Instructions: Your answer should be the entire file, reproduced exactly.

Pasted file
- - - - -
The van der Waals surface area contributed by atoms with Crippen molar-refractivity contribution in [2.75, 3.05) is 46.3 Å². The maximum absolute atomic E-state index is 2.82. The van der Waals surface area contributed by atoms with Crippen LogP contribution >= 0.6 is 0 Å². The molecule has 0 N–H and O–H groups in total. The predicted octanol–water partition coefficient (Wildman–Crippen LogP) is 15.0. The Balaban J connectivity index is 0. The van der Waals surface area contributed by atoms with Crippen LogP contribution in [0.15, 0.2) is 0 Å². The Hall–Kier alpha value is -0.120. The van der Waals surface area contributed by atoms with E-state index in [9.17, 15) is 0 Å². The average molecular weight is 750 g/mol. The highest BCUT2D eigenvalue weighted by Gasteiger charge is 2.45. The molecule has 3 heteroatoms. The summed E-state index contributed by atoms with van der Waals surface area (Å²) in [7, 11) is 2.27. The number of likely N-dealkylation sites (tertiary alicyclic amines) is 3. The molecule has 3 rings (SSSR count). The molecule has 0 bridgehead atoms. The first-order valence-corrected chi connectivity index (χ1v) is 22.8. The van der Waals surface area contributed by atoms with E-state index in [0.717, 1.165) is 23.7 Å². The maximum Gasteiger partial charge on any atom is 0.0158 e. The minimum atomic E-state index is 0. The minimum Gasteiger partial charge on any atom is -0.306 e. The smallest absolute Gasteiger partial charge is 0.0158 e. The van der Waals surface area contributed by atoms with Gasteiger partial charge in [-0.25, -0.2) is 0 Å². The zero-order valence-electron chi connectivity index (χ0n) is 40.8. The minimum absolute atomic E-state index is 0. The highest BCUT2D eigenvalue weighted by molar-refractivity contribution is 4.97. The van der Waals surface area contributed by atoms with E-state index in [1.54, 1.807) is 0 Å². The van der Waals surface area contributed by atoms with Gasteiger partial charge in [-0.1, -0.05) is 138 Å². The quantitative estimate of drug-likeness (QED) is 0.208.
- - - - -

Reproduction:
The van der Waals surface area contributed by atoms with Crippen molar-refractivity contribution in [2.75, 3.05) is 46.3 Å². The maximum absolute atomic E-state index is 2.82. The van der Waals surface area contributed by atoms with Crippen LogP contribution >= 0.6 is 0 Å². The molecule has 0 N–H and O–H groups in total. The predicted octanol–water partition coefficient (Wildman–Crippen LogP) is 15.0. The Balaban J connectivity index is 0. The van der Waals surface area contributed by atoms with Crippen LogP contribution in [0.15, 0.2) is 0 Å². The Hall–Kier alpha value is -0.120. The van der Waals surface area contributed by atoms with E-state index in [9.17, 15) is 0 Å². The average molecular weight is 750 g/mol. The highest BCUT2D eigenvalue weighted by Gasteiger charge is 2.45. The molecule has 3 heteroatoms. The summed E-state index contributed by atoms with van der Waals surface area (Å²) in [7, 11) is 2.27. The number of likely N-dealkylation sites (tertiary alicyclic amines) is 3. The molecule has 3 rings (SSSR count). The molecule has 0 bridgehead atoms. The first-order valence-corrected chi connectivity index (χ1v) is 22.8. The van der Waals surface area contributed by atoms with E-state index in [0.717, 1.165) is 23.7 Å². The maximum Gasteiger partial charge on any atom is 0.0158 e. The minimum atomic E-state index is 0. The minimum Gasteiger partial charge on any atom is -0.306 e. The smallest absolute Gasteiger partial charge is 0.0158 e. The van der Waals surface area contributed by atoms with Gasteiger partial charge in [-0.25, -0.2) is 0 Å². The zero-order valence-electron chi connectivity index (χ0n) is 40.8. The minimum absolute atomic E-state index is 0. The highest BCUT2D eigenvalue weighted by molar-refractivity contribution is 4.97. The van der Waals surface area contributed by atoms with E-state index in [1.54, 1.807) is 0 Å². The van der Waals surface area contributed by atoms with Gasteiger partial charge in [-0.1, -0.05) is 138 Å². The quantitative estimate of drug-likeness (QED) is 0.208.